Hanna Abdelwahab’s Study Analyses Students’ Perceptions of the Teaching of AI in Higher Education Institutions
Wittenborg Education Support Administrator Hanna Abdelwahab, Head of School of Business Rauf Abdul and associate professor Dadi Chen co-authored a paper that was recently published by international peer-reviewed journal ‘Industry & Higher Education’. Based on Abdelwahab’s master’s thesis, the study analyses how business students of Dutch higher educational institutions perceive their schools’ efforts in preparing them for Artificial Intelligence (AI) work environments.
Abdelwahab, who obtained her MBA degree in Education Management with honours from Wittenborg in 2020, explains that she was motivated to conduct research on the topic of AI because it has always intrigued her. “It baffles me how a machine can be taught to learn and mimic the human brain and emotions, but I guess my greatest enthralment is that AI has already permeated so many aspects of our lives and we do not even realise it. My question is, engineering and computer schools have AI as part of their curricula, but what about business, humanities or art schools? What is the value of business degrees if students are not prepared to work in an AI work environment?”
The research highlights that, in today’s world, artificial intelligence (AI) is embedded in many sectors of the economy, completely reshaping businesses and industries. Therefore, higher education institutions (HEIs) need to prepare students for this reality, helping them develop both hard and soft skills, including digital and data literacy competencies, communication skills and emotional intelligence. According to the authors, because higher education is a service and students are its main customers and stakeholders, listening to students can provide valuable insights into the quality level of the services offered to them. To conduct the investigation, Abdelwahab employed an online survey, relying on a sample of 95 final-year students and recent graduates from 27 Dutch HEIs, including research universities and universities of applied sciences.
Composed of both open-ended and closed-ended questions, the questionnaire addressed the students’ perceptions of four main factors: their own awareness of AI, schools’ teaching facilities, programme/curricula and the teaching of AI skills in the higher education institution. Among other conclusions, the study finds that although students know what AI is, they do not feel that their understanding is deep enough to provide them with the competencies and knowledge necessary to thrive in an AI work environment.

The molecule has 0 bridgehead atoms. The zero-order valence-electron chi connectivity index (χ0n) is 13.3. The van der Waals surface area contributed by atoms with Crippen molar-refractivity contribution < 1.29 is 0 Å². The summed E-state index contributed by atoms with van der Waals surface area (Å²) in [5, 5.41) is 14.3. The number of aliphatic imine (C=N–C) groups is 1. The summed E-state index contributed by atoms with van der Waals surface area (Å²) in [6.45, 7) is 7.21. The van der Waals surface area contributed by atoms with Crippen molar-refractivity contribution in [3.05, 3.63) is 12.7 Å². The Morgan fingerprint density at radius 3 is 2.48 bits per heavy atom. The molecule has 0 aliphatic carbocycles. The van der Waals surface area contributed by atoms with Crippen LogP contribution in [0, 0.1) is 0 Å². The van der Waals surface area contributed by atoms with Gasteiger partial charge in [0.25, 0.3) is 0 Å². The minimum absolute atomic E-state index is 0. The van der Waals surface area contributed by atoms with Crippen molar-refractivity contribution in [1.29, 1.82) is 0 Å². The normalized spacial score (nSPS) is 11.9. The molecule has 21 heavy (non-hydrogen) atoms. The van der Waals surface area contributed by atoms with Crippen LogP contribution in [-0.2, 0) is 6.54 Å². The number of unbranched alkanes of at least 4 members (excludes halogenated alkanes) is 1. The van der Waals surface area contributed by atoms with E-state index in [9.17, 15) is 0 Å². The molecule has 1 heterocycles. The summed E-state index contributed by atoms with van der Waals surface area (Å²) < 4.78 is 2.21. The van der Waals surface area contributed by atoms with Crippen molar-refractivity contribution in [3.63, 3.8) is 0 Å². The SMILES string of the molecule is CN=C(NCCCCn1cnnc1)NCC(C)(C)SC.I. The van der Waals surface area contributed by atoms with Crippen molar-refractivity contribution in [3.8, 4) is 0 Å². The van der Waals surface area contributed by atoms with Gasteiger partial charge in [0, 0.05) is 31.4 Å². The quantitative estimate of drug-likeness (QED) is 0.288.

“One of the most important findings is the misconceptions that business students have about AI, by believing that they will not have to deal with AI in their career or in their work environments. It also reveals that business schools are not sufficiently equipped, in terms of resources and curricula, to prepare students for AI work environments,” Abdelwahab says.
As a response to these challenges, the authors offer a series of recommendations, stressing that higher education institutions should create more awareness about AI, its impacts and its great potential – especially in the business world – for students and academic staff. This can be achieved through the inclusion of specific AI-themed modules/courses in their curricula and the infusion of the topic of AI in all modules, as well as cross-disciplinary collaborations, integration among programmes and partnerships with other educational institutions, companies and government agencies.
According to the research findings, although it is not necessary for business students to know the technical aspects of AI like programming or coding, they should at least be equipped with digital/ICT literacy or ethical/cybersecurity awareness. “Higher Education Institutions should be well-equipped with the necessary physical and technological infrastructures, teaching staff and robust curricula. Wittenborg is a good example of this, because it is well aligned with the current trends by launching new specialisations such as the MBAs in Smart Industry and Data Science and implementing modules that specifically address the topic of artificial intelligence,” she points out.
Head of School of Business Rauf Abdul said that the study is not only relevant from an academic perspective, but also insightful for the industry and recent graduates. This is why, Abdul explains, he encouraged Abdelwahab to publish her work in an international peer-reviewed journal. “It took us some effort and time but it was worth working with two amazing colleagues as co-authors. I always look forward to publishing academic work with other colleagues, in line with Wittenborg’s mission of providing quality education and the school’s three pillars of ethics, diversity and internationalisation.”
by Ulisses Sawczuk